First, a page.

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“Mrs. Packard”

A Review

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“Mrs. Packard”

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The play, Mrs. Packard, portrays the story of the woman, Mrs. Packard, who is admitted into an insane asylum in the 1800s when treatments for mental health consisted mostly of caging people, in some cases even chaining them in place, away from all light. They were often crowded together and in very unsanitary and inhumane conditions.

Onto the play itself. The first scene began with a mediocre performance from what I considered to be a key character of the play, Mr. Packard, played by Andrew McNeil. I just thought the character was too bland. There was little emotion to the character but I felt great potential from Andrew that was untapped in his performance which continued to hold true for the rest of the play.

I was pleasantly surprised by the next two characters we meet in the play, Mrs. Packard and Doctor McFarland, played by Vilma Ledferd and Matthew Lee. Vilma and Matthew were the definitive stars of the show. Their undeniable chemistry really proved the validity of their characters. Vilma showed raw emotion and utilized an actor’s strongest tool, their voice, so well that I was genuinely invested in her character and her story. Matthew was arguably the best actor on stage at all times. His body language and control of his voice emotion tied the character together so well I was taken back by his performance. I loved seeing Matthew’s body language, including his eyebrows which might be an odd compliment, but it is a subtle facial expression used to add much to a character’s performance. Matthew used his eyebrows a lot. Mostly, I commend his use of the subtle gestures with them, but at certain points I felt like he was using them too much and there were a few times they mismatched the mood of the scene. Matthew ultimately gave a stellar performance alone and with Vilma. Something I wish I had seen better developed in the play was the doctor-patient love relationship between Mrs. Packard, and Doctor McFarland, and maybe an inner-monologue from the Doctor to give a greater insight to his character and motivations.

The other psych patients who roomed with Mrs. Packard, Mrs Chapman and Mrs. Stockton, played by Lily Garcia and Sage Day, did well enough. I thought Lily was a hidden gem of the show. She and Caroline Lee, who played Mrs. Tenney, did a great job playing their smaller roles.

Sage Day could’ve done a much greater job with her character. I was not at all convinced that she was an elderly woman by her acting and emotion. I think that Eli Wooten who played a board leader for the hospital gave a solid performance, but he was too preoccupied by what was happening on stage so I saw only his side too often. Hannah Grisham delivered a similar role to what she normally does, the insane lady with the insane laughter. It’s nothing bad, though. She always does a wonderful job with those roles, especially this one, I thought. She was very genuine when she interacted with other characters. She was very forceful and touchy as I felt her character should be. Another nice addition was her Scottish/Irish accent she put on. It added a lot nice novelty and dimension to her character.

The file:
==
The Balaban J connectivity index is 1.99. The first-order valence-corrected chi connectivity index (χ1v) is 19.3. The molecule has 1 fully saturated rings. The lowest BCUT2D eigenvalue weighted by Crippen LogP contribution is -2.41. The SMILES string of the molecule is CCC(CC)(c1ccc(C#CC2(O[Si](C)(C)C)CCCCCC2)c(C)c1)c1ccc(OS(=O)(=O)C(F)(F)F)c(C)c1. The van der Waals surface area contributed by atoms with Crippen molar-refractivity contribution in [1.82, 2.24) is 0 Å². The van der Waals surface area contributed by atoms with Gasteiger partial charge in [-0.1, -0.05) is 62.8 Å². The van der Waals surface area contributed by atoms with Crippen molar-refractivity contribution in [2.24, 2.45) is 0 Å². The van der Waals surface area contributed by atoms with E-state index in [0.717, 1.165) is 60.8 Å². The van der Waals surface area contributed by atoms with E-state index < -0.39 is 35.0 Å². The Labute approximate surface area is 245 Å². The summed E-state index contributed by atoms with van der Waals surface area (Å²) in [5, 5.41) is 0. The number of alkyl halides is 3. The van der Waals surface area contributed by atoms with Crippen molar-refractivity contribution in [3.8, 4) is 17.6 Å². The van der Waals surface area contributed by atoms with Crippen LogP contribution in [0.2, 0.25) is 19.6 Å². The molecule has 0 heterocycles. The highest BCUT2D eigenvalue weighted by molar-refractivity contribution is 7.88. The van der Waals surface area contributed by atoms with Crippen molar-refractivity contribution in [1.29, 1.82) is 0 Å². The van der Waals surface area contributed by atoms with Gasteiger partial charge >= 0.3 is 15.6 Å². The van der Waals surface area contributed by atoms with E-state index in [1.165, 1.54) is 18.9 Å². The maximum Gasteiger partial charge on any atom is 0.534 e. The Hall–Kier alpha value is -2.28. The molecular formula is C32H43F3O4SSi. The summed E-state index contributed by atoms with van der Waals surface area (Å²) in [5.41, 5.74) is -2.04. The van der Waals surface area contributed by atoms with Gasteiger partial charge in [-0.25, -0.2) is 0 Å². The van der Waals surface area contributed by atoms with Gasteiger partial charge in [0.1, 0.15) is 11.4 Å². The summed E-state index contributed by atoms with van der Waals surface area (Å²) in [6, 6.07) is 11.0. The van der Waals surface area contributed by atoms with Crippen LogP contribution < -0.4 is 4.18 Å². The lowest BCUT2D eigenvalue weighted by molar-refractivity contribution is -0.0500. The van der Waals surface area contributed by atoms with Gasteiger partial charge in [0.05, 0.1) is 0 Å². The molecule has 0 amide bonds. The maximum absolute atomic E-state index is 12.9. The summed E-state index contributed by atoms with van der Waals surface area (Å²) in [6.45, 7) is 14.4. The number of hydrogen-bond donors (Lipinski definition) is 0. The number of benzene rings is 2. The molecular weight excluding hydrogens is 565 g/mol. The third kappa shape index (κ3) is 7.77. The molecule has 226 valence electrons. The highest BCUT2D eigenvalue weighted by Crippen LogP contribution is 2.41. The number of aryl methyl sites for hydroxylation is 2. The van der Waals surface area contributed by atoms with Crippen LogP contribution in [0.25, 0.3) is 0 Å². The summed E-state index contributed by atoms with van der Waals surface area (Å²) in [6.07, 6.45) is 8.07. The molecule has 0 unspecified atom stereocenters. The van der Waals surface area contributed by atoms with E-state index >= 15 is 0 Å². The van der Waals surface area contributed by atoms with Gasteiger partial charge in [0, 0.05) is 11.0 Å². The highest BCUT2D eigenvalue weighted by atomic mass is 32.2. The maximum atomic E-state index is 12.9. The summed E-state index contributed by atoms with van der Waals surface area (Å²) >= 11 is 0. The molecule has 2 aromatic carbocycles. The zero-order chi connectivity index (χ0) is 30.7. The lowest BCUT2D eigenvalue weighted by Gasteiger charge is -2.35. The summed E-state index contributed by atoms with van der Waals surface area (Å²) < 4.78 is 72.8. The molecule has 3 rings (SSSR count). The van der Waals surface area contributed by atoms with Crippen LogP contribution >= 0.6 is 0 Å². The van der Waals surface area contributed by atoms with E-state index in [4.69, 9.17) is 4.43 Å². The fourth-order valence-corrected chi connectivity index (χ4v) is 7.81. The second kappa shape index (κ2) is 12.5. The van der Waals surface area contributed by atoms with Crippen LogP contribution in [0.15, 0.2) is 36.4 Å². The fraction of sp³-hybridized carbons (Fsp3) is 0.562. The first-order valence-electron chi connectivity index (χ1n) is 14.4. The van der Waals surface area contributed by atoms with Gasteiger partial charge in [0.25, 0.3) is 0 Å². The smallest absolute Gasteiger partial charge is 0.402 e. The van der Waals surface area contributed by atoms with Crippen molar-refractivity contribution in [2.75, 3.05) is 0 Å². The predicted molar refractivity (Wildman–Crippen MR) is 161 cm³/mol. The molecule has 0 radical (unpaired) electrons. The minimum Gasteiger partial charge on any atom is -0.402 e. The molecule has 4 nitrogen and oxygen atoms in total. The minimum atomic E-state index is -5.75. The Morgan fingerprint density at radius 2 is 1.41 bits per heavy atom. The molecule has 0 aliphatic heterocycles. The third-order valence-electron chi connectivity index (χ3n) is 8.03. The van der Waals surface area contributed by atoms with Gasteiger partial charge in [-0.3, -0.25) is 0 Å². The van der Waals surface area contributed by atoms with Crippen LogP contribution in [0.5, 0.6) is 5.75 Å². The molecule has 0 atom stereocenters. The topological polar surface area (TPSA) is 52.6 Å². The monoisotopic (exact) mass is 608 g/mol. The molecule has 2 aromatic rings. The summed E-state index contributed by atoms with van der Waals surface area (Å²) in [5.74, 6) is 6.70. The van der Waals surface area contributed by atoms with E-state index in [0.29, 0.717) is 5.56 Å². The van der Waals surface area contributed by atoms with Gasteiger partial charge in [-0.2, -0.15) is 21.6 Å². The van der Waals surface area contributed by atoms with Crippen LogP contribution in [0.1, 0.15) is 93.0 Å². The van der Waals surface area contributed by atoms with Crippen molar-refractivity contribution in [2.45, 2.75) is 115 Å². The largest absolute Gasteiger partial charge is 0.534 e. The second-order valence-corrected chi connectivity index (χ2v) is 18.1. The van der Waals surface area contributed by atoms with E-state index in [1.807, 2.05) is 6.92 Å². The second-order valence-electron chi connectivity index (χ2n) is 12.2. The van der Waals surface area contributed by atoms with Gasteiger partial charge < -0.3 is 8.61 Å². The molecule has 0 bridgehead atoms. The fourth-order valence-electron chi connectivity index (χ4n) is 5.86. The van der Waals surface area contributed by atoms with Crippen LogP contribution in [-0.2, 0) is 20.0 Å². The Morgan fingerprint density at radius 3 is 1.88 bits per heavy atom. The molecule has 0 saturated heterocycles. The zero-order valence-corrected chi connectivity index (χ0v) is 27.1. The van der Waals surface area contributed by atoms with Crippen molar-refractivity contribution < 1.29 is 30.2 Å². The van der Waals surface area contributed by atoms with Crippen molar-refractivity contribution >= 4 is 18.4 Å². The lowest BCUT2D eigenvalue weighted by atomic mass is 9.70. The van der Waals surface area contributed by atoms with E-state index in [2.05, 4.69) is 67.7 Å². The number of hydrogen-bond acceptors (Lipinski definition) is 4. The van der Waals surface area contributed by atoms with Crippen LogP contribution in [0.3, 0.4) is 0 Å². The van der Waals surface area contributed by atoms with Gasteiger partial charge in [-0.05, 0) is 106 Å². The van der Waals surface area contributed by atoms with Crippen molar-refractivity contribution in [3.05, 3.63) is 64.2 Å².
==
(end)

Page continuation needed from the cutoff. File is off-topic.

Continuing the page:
Speaking of accents, Kyle Whitson, who played Dr. Duncanson, gave a wonderful monologue with a strong British accent which never faltered. There was such confidence in his voice which delivered a resounding monologue that I applaud. The few other monologues scattered around the play were delivered very well, too, but only Dr. Duncanson and Dr. Knot, played by LaDarius White, really stuck out for their quality.

The judge escorting the speakers, played by Matthew Homan, had a small role that appeared a number of times through the play to a quality job. He made us role memorable.

A sore moment that really stuck out in the play which I’m sure most of the actors wish they could forget was when Courtney Johnson, who played Mrs. Sybil Dole and an insane woman in the psych ward, put her arms straight up in the air like she just didn’t care, and it seemed like she didn’t because when it got big laughs from the crowd she continued to do it and got other characters to do the same. All the while, there was a serious scene going on of dialogue between Matthew and Vilma which Courtney completely derailed the tone of and no one could hear the dialogue over the laughter in the crowd.

A special recognition should go to Mary Edwards for directing this wonderful experience and Brennen Wynn for being assistant director. The black box was a great place to watch the play as its more personable. In general, I thought the the directing was spot on. I loved the positioning and the props and the extras on stage. I could tell that everything was very well learned and instructed, so great job to the directors.

Overall, I really loved Mrs. Packard. The crew worked really hard on the play and I really enjoyed that it was a historically-accurate play and they gave us details of what happened to the characters after the play, even if it was a bit of a morbid fate for some. There were some amazing people in the production and execution of this play that should be proud. I would definitely revisit this play if they showed it again.

2 Comments

2 Responses to ““Mrs. Packard””

  1. Jenny on May 1st, 2018 10:31 am

    I could watch this production and never get tired of it. Although i didnt get to see it from the audience POV, due to being part of the chorus, Each actor had such an amazing way of presenting their character. Over all i would have definitely recommended watching Mrs, Packard.

  2. Paula on May 1st, 2018 10:33 am

    The play sounds really good! I wish I could have attended it.

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“Mrs. Packard”